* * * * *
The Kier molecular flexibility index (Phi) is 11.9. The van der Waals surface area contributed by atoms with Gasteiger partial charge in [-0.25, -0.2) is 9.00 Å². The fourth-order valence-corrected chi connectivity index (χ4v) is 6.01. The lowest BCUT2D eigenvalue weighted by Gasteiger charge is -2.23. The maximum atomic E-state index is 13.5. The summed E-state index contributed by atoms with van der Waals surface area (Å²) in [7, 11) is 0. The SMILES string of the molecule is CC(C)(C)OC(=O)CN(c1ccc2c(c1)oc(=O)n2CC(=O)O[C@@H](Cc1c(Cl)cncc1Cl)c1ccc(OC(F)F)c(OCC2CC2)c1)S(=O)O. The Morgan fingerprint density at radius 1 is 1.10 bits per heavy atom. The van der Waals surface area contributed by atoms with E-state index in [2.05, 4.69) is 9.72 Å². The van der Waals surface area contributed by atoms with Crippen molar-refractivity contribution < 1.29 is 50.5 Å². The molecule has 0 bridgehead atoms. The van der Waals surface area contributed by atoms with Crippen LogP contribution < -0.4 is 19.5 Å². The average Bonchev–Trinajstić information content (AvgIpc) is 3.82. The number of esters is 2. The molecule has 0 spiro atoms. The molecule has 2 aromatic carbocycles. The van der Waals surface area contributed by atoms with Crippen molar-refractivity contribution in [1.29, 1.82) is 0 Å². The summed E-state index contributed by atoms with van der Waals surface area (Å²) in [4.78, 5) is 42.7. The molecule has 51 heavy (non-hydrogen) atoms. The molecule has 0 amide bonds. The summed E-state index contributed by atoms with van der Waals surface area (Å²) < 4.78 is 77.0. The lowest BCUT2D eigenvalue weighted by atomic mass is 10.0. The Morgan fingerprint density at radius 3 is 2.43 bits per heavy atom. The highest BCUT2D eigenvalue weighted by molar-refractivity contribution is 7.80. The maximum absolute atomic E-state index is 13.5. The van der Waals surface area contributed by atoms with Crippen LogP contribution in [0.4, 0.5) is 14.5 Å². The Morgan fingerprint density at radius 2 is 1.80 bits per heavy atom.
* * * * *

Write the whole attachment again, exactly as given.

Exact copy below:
The Kier molecular flexibility index (Phi) is 11.9. The van der Waals surface area contributed by atoms with Gasteiger partial charge in [-0.25, -0.2) is 9.00 Å². The fourth-order valence-corrected chi connectivity index (χ4v) is 6.01. The lowest BCUT2D eigenvalue weighted by Gasteiger charge is -2.23. The maximum atomic E-state index is 13.5. The summed E-state index contributed by atoms with van der Waals surface area (Å²) in [7, 11) is 0. The SMILES string of the molecule is CC(C)(C)OC(=O)CN(c1ccc2c(c1)oc(=O)n2CC(=O)O[C@@H](Cc1c(Cl)cncc1Cl)c1ccc(OC(F)F)c(OCC2CC2)c1)S(=O)O. The Morgan fingerprint density at radius 1 is 1.10 bits per heavy atom. The van der Waals surface area contributed by atoms with E-state index in [2.05, 4.69) is 9.72 Å². The van der Waals surface area contributed by atoms with Crippen molar-refractivity contribution < 1.29 is 50.5 Å². The molecule has 0 bridgehead atoms. The van der Waals surface area contributed by atoms with Crippen LogP contribution < -0.4 is 19.5 Å². The average Bonchev–Trinajstić information content (AvgIpc) is 3.82. The number of esters is 2. The molecule has 0 spiro atoms. The molecule has 2 aromatic carbocycles. The van der Waals surface area contributed by atoms with Crippen molar-refractivity contribution in [1.29, 1.82) is 0 Å². The summed E-state index contributed by atoms with van der Waals surface area (Å²) in [4.78, 5) is 42.7. The molecule has 51 heavy (non-hydrogen) atoms. The molecule has 0 amide bonds. The summed E-state index contributed by atoms with van der Waals surface area (Å²) < 4.78 is 77.0. The lowest BCUT2D eigenvalue weighted by atomic mass is 10.0. The Morgan fingerprint density at radius 3 is 2.43 bits per heavy atom. The highest BCUT2D eigenvalue weighted by molar-refractivity contribution is 7.80. The maximum absolute atomic E-state index is 13.5. The van der Waals surface area contributed by atoms with Crippen LogP contribution in [0.4, 0.5) is 14.5 Å². The Morgan fingerprint density at radius 2 is 1.80 bits per heavy atom.